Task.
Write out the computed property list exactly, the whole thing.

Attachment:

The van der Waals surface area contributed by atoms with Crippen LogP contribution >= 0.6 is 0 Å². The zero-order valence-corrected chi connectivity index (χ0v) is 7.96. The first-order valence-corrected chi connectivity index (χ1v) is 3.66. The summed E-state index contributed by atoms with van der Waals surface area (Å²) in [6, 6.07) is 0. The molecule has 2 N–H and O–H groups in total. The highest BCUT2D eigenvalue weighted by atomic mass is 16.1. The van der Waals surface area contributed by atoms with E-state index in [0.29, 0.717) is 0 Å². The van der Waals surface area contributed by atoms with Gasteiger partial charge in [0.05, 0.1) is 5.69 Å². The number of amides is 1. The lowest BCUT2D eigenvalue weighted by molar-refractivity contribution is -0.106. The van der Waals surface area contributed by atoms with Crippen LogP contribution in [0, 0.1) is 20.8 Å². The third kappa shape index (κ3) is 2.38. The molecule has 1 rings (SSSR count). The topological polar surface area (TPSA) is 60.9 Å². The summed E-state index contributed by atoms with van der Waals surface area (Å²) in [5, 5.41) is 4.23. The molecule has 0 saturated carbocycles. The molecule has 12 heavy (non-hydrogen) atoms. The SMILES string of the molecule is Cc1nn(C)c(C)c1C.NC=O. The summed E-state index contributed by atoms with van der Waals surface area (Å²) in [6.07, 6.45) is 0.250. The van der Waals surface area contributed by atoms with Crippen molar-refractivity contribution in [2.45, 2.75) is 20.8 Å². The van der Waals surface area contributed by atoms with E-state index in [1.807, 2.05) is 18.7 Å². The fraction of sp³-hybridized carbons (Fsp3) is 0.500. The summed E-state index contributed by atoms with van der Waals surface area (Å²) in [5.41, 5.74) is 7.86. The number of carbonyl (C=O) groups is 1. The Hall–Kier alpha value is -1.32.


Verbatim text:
The van der Waals surface area contributed by atoms with Crippen LogP contribution >= 0.6 is 0 Å². The zero-order valence-corrected chi connectivity index (χ0v) is 7.96. The first-order valence-corrected chi connectivity index (χ1v) is 3.66. The summed E-state index contributed by atoms with van der Waals surface area (Å²) in [6, 6.07) is 0. The molecule has 2 N–H and O–H groups in total. The highest BCUT2D eigenvalue weighted by atomic mass is 16.1. The van der Waals surface area contributed by atoms with E-state index in [0.29, 0.717) is 0 Å². The van der Waals surface area contributed by atoms with Gasteiger partial charge in [0.05, 0.1) is 5.69 Å². The number of amides is 1. The lowest BCUT2D eigenvalue weighted by molar-refractivity contribution is -0.106. The van der Waals surface area contributed by atoms with Crippen LogP contribution in [0, 0.1) is 20.8 Å². The third kappa shape index (κ3) is 2.38. The molecule has 1 rings (SSSR count). The topological polar surface area (TPSA) is 60.9 Å². The summed E-state index contributed by atoms with van der Waals surface area (Å²) in [5, 5.41) is 4.23. The molecule has 0 saturated carbocycles. The molecule has 12 heavy (non-hydrogen) atoms. The SMILES string of the molecule is Cc1nn(C)c(C)c1C.NC=O. The summed E-state index contributed by atoms with van der Waals surface area (Å²) in [6.07, 6.45) is 0.250. The van der Waals surface area contributed by atoms with Crippen molar-refractivity contribution in [2.45, 2.75) is 20.8 Å². The van der Waals surface area contributed by atoms with E-state index in [1.807, 2.05) is 18.7 Å². The fraction of sp³-hybridized carbons (Fsp3) is 0.500. The summed E-state index contributed by atoms with van der Waals surface area (Å²) in [5.41, 5.74) is 7.86. The number of carbonyl (C=O) groups is 1. The Hall–Kier alpha value is -1.32.